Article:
Presenters: Todd Ogle, Doug Bowman, Thomas Tucker, Zach Duer, David Hicks, Run Yu, Huy Ngo, Dongsoo Choi
Vauquois was a small village before it became critical high ground that was fiercely contested for four years by the French and Germans during World War I, with the Americans finally taking the position during the Meuse-Argonne offensive of 1918. In an area smaller than the Virginia Tech Drillfield, a quiet, agricultural village became a killing ground starting in the streets, moving to trenches, and finally moving underground into a network of miles of tunnels used to set over 500 mine explosions in four horrific years of endless combat.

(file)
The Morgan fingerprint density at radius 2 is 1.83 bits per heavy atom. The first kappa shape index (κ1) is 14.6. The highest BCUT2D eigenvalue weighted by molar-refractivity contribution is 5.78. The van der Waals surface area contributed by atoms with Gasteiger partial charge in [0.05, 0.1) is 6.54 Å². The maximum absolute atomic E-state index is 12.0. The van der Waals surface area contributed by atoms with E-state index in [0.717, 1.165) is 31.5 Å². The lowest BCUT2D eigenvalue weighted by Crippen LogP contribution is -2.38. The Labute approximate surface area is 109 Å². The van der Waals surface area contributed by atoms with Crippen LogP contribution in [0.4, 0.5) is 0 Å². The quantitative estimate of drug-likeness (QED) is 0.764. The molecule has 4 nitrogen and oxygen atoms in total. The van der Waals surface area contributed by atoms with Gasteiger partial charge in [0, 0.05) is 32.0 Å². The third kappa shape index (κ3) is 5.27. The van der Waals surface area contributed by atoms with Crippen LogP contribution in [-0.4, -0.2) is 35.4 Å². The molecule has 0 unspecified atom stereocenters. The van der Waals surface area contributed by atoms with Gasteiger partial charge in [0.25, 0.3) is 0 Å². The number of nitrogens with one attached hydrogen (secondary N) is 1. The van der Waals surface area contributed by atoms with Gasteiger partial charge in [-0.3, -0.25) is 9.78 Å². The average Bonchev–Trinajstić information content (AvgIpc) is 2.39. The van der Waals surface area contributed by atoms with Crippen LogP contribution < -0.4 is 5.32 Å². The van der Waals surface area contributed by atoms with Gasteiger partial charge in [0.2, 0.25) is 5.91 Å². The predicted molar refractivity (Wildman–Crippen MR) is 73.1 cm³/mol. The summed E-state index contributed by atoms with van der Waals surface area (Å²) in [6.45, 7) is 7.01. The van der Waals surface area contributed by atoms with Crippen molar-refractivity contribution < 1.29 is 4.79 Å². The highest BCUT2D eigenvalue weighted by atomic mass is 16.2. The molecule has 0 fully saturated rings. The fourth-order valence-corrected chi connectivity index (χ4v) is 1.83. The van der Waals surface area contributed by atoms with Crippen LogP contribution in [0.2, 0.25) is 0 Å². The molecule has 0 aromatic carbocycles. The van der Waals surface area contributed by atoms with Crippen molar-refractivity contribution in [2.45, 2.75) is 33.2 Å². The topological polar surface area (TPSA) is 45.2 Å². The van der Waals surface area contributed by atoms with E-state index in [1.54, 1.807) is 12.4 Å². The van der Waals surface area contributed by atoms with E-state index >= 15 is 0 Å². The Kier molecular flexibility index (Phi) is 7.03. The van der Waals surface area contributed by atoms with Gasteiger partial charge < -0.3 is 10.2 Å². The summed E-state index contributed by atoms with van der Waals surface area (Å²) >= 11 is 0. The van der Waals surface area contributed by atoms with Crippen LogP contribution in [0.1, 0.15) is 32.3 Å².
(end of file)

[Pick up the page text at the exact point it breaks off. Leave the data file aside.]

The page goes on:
Funded through an ICAT SEAD Grant, our team of technologists, artists, educators, historians, engineers, and archaeologists performed a comprehensive site survey of the Hill of Vauquois, combining ground penetrating radar, photogrammetry, and laser scanning to create a digital recreation of the above and below ground features of the craters, trenches, tunnels and galleries that allows us to see Vauquois as it has never been seen before. 360 degree video, animation, and virtual reality tell the story in an immersive experience.
Todd Ogle: Executive Director, Applied Research in Immersive Environments and Simulations (ARIES) Program, University Libraries. The ARIES program supports applied research that brings together industry partners, faculty, and students interested in the cognitive and affective aspects of learning in immersive environments, games, simulations for training and performance support, and more. Dr. Ogle's research seeks to identify and build upon the factors that lead to learner success inimmersive learning environments, such as augmented reality (AR) and virtual reality (VR).